The media has gone far beyond making tobacco and alcohol more acceptable. Pornography is now “adult entertainment.” Abortion is merely a “choice,” while the abortionist is a “health care provider.” Adultery is “serial monogamy” and same-sex marriage is “equal” to traditional marriages. Euthanasia is “death with dignity” or MAiD (Medically Assistance in Dying). Those who have reasonable objections to such activities are dismissed as “conservative,” “rigid,” “judgmental,” or worse.
As economist Thomas Sowell has written, “If people in the media cannot decide whether they are in the business of reporting news or manufacturing propaganda, it is all the more important that the public understand that difference, and choose their news sources accordingly.” Saint John Paul II was very much aware of this problem. “The question confronting the Church today,” he stated, “is not any longer whether the man in the street can grasp a religious message, but how to employ the communications media so as to let him have the full impact of the Gospel message.”
”Spinning,” therefore, is a form of propaganda achieved through providing a biased interpretation of the news, an idea, or an event. Putting a “spin” on things implies a tactic that is deceptive and assuredly less than truthful. Currently, it is a tactic that no candidate for a high political office can do without. Spinwars by Bill Fox and Spin Cycle by Howard Kurtz provide ample evidence for this contention. We now have “spin rooms” and “spin doctors” that give a certain breadth as well as urgency to this dubious practice. Last month, Joe Biden stated that 150 million Americans have been killed by guns since 2007. This contention out-spins even the most flagrant of the spin-masters. Who could possibly believe, with just a moment’s reflection, that more than 58,000 fatalities per day result from gun violence? Those who are more diligent about facts report that Biden was off by 149.9 million.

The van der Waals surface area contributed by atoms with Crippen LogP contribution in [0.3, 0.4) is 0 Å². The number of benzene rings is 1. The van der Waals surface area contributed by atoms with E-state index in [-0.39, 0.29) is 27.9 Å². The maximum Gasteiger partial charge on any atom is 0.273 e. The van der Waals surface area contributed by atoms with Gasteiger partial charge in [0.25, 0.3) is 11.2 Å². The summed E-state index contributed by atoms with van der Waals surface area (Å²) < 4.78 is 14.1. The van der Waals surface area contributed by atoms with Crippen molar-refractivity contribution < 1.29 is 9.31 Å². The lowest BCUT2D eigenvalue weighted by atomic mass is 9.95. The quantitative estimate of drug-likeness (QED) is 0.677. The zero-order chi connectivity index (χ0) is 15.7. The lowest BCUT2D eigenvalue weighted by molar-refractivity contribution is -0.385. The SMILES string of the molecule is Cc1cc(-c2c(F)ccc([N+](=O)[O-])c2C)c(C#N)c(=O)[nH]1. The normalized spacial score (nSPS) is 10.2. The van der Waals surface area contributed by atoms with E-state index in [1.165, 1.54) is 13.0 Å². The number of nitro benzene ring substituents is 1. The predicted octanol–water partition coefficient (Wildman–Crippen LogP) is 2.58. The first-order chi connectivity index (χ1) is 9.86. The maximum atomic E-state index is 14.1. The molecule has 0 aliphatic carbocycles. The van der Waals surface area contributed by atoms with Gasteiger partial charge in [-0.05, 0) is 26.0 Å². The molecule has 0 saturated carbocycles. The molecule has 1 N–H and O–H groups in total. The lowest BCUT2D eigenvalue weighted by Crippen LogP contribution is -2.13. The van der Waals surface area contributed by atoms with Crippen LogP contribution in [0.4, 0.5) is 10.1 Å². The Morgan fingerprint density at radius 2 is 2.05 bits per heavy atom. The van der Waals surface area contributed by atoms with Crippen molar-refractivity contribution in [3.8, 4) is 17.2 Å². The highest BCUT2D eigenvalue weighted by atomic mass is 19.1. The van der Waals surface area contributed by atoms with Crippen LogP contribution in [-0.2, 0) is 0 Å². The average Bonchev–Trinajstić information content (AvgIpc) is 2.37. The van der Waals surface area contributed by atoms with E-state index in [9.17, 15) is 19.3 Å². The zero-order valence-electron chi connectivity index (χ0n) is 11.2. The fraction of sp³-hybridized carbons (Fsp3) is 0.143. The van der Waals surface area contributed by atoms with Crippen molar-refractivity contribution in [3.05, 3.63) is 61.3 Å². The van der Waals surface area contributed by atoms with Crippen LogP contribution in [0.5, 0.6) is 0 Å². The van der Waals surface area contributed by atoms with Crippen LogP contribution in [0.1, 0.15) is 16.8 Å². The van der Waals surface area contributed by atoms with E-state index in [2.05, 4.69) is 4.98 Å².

The opposition between news that defrauds and grace that is food for our souls is far from a mere academic distinction. Simon & Schuster is distributing a novella entitled The Testament of Mary which depicts the Mother of God fleeing from the scene of her son’s death in fear of her own life, threatening the Gospel writers with a knife, living as a bandit, and stealing in order to survive.
We must be most careful about the news we read. But we should have no such trepidation with regard to God’s grace that is transmitted through Mary, the Mediatrix of grace. The present moment calls for a return to God. The Mother of God may be needed now more than ever before.
Image: The Madonna of Chancellor Rolin by Jan van Eyck
Donald DeMarco is professor emeritus at St. Jerome’s University and adjunct professor at Holy Apostles College & Seminary. He’s a regular contributor to the St. Austin Review.